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As the UP is something of an “all-road” beast, we started out with pavement. With tires aired to a cushy 35psi (lest you judge, give this piece by our friends at Bicycle Quarterly a quick glance when it comes to low pressures), we set out. Compared to the 700c variant, the 27.5 Refuse felt…well, it felt slow. While the Refuse in 700×40 was no spring pavement chicken compared to the Vittoria Corsa tubulars we’re well-acquainted with, they roll acceptably quickly, and with enough effort get up to speed. Well enough, in fact, that they can pass as true road rubbers in a pinch. The 27.5 version? Honestly, they felt like mountain bike tires. Slick they may be, but rolling resistance was unacceptably high. The bike was difficult to push on the pavement, and once it was, it was hard to keep momentum. It was a similar feeling to riding a fatbike on the MTB side of things, after spending decades on narrower tires. The chubby Maxxis needed constant input to keep cruising. Of course, none of this was that shocking – the Refuse in 27.5 trim is roughly three times the weight of a typical 700c road racing tire, and its 60tpi tubeless-ready casing, while utterly bombproof off-road, offers a less-than-supple ride on tarmac. We trudged on, towards dirt ahead, with higher hopes than before.

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Off-road, we were secretly hoping the huge tires would cause the bike to come alive, a drop-bar singletrack slayer of epic proportions, with the smaller wheel size supplying nimbleness we hadn’t felt with the big 700c hoops. Alas, it wasn’t to be. The bike instead felt weighted down and sluggish, squishing instead of popping, lumbering instead of limbering. But, that same feeling gave the Open oodles of grip on the dirt, a planted, confident feeling as it ripped downhill with its massive tire contact patch. It went from the “oh-shit-this-could-go-pear-shaped-quickly” feeling of speed on dusty descents to the smooth tracking of a Mercedes S-Klasse ripping the Autobahn at 200km/h. Just as well, we hoped the 27.5 slick tires would lend themselves to that same motorcycle-like limitless grip feeling we’d gotten from the 700c variant on pavement. Again, our hopes were dashed – the tires were simply too big to really lean over into their sweet spot, instead feeling awkward and ungainly on tight tarmac twisties. The Open’s notoriously sharp geometry was effectively dulled by all the heavy, dense rubber, and we found ourselves wanting, always feeling like we’d chosen the wrong tool for the job at hand.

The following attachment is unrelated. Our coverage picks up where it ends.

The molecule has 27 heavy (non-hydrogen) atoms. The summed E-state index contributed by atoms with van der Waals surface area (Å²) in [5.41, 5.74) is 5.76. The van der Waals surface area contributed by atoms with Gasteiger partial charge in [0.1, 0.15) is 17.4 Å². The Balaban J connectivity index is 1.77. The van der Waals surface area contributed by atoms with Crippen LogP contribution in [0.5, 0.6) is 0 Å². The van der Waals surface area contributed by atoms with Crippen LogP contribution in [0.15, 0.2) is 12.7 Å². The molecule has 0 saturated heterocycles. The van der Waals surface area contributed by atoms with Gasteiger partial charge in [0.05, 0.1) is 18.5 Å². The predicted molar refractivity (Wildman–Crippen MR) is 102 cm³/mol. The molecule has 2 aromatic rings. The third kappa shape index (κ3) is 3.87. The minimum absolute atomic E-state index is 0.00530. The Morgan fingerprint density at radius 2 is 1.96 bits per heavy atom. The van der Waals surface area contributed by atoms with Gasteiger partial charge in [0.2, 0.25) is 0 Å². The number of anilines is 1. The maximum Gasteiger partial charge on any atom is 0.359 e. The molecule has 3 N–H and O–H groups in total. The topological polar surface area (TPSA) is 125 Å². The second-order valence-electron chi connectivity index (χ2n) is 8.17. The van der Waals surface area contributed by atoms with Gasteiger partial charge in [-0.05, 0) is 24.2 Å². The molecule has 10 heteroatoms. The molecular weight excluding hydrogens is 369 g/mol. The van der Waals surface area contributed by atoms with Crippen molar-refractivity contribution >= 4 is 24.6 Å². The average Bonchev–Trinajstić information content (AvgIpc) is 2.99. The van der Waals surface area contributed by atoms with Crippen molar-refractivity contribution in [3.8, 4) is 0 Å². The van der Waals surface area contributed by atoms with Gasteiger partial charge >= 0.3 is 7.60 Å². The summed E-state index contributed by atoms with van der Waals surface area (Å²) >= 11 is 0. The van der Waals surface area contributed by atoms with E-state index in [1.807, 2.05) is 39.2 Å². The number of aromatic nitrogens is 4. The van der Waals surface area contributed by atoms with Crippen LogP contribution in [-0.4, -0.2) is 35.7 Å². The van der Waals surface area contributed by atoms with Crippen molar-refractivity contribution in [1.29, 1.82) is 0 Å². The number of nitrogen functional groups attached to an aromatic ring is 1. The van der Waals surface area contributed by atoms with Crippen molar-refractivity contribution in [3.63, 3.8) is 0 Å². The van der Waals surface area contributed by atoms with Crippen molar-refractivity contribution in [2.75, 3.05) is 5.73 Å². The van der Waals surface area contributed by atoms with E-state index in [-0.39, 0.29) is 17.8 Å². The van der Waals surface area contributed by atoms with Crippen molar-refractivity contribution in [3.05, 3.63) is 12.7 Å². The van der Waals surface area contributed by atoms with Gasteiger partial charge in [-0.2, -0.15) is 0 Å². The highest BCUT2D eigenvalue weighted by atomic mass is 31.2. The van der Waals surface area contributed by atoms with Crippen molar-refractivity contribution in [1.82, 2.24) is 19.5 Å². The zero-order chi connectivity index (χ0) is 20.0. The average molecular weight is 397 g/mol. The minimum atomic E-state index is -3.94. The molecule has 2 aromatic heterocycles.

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Does this mean the 27.5″ wheel is one to be tossed by the wayside when it comes to the Open UP? Of course not. Equipped with two sets – one 700c, one 27.5, the opportunities for niching present themselves nicely. A slicker, 30-40mm tire on the 700c set for “all-road” adventures (we’ve recently started supplying the UP with Compass’ svelte 35mm and 44mm slick tubeless tires in that regard), and a true MTB knobby on the 27.5″ wheels could be the real jack-of-all-trades arrangement. With two sets of wheels, the Open becomes a far more versatile weapon than with just one, a bike that can tackle nearly anything laid before it, at least for the cyclist seeking one bike to cover an extremely broad range of rides. At the end of the day, we found ourselves not wishing to pit the two wheel sizes against each other, as is normal human nature, but instead allow them to compliment each other in one stable…which is likely the way it should be.